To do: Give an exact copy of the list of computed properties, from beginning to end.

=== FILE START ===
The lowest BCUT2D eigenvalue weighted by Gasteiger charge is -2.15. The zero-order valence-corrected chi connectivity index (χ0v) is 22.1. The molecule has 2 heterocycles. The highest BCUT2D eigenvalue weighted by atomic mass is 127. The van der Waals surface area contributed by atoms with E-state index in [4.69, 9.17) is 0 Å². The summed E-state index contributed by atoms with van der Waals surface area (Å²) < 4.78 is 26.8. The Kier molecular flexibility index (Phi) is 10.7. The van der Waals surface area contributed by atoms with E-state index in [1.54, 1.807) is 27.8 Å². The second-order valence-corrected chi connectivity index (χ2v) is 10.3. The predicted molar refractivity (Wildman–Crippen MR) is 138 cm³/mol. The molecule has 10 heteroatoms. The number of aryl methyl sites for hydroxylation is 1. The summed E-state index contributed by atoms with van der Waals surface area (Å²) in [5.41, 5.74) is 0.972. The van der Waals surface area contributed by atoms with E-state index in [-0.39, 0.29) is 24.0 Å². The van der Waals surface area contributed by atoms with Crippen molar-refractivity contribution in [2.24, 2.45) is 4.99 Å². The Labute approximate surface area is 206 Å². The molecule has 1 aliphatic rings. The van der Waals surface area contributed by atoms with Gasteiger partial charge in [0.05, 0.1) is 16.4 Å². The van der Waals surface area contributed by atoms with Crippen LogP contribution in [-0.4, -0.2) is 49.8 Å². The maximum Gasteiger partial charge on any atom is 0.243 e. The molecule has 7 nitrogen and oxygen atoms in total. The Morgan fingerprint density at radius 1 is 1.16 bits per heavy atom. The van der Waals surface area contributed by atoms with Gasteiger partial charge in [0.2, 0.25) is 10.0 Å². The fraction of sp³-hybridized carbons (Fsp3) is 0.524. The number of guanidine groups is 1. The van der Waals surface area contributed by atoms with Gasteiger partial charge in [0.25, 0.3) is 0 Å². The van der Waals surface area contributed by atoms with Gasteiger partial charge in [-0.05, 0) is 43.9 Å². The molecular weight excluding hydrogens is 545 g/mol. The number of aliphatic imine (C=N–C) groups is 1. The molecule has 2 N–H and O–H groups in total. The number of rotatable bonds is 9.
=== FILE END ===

The lowest BCUT2D eigenvalue weighted by Gasteiger charge is -2.15. The zero-order valence-corrected chi connectivity index (χ0v) is 22.1. The molecule has 2 heterocycles. The highest BCUT2D eigenvalue weighted by atomic mass is 127. The van der Waals surface area contributed by atoms with E-state index in [4.69, 9.17) is 0 Å². The summed E-state index contributed by atoms with van der Waals surface area (Å²) < 4.78 is 26.8. The Kier molecular flexibility index (Phi) is 10.7. The van der Waals surface area contributed by atoms with E-state index in [1.54, 1.807) is 27.8 Å². The second-order valence-corrected chi connectivity index (χ2v) is 10.3. The predicted molar refractivity (Wildman–Crippen MR) is 138 cm³/mol. The molecule has 10 heteroatoms. The number of aryl methyl sites for hydroxylation is 1. The summed E-state index contributed by atoms with van der Waals surface area (Å²) in [5.41, 5.74) is 0.972. The van der Waals surface area contributed by atoms with E-state index in [-0.39, 0.29) is 24.0 Å². The van der Waals surface area contributed by atoms with Crippen molar-refractivity contribution in [2.24, 2.45) is 4.99 Å². The Labute approximate surface area is 206 Å². The molecule has 1 aliphatic rings. The van der Waals surface area contributed by atoms with Gasteiger partial charge in [0.05, 0.1) is 16.4 Å². The van der Waals surface area contributed by atoms with Crippen LogP contribution in [-0.4, -0.2) is 49.8 Å². The maximum Gasteiger partial charge on any atom is 0.243 e. The molecule has 7 nitrogen and oxygen atoms in total. The Morgan fingerprint density at radius 1 is 1.16 bits per heavy atom. The van der Waals surface area contributed by atoms with Gasteiger partial charge in [0.2, 0.25) is 10.0 Å². The fraction of sp³-hybridized carbons (Fsp3) is 0.524. The number of guanidine groups is 1. The van der Waals surface area contributed by atoms with Gasteiger partial charge in [0.25, 0.3) is 0 Å². The van der Waals surface area contributed by atoms with Gasteiger partial charge in [-0.05, 0) is 43.9 Å². The molecular weight excluding hydrogens is 545 g/mol. The number of aliphatic imine (C=N–C) groups is 1. The molecule has 2 N–H and O–H groups in total. The number of rotatable bonds is 9.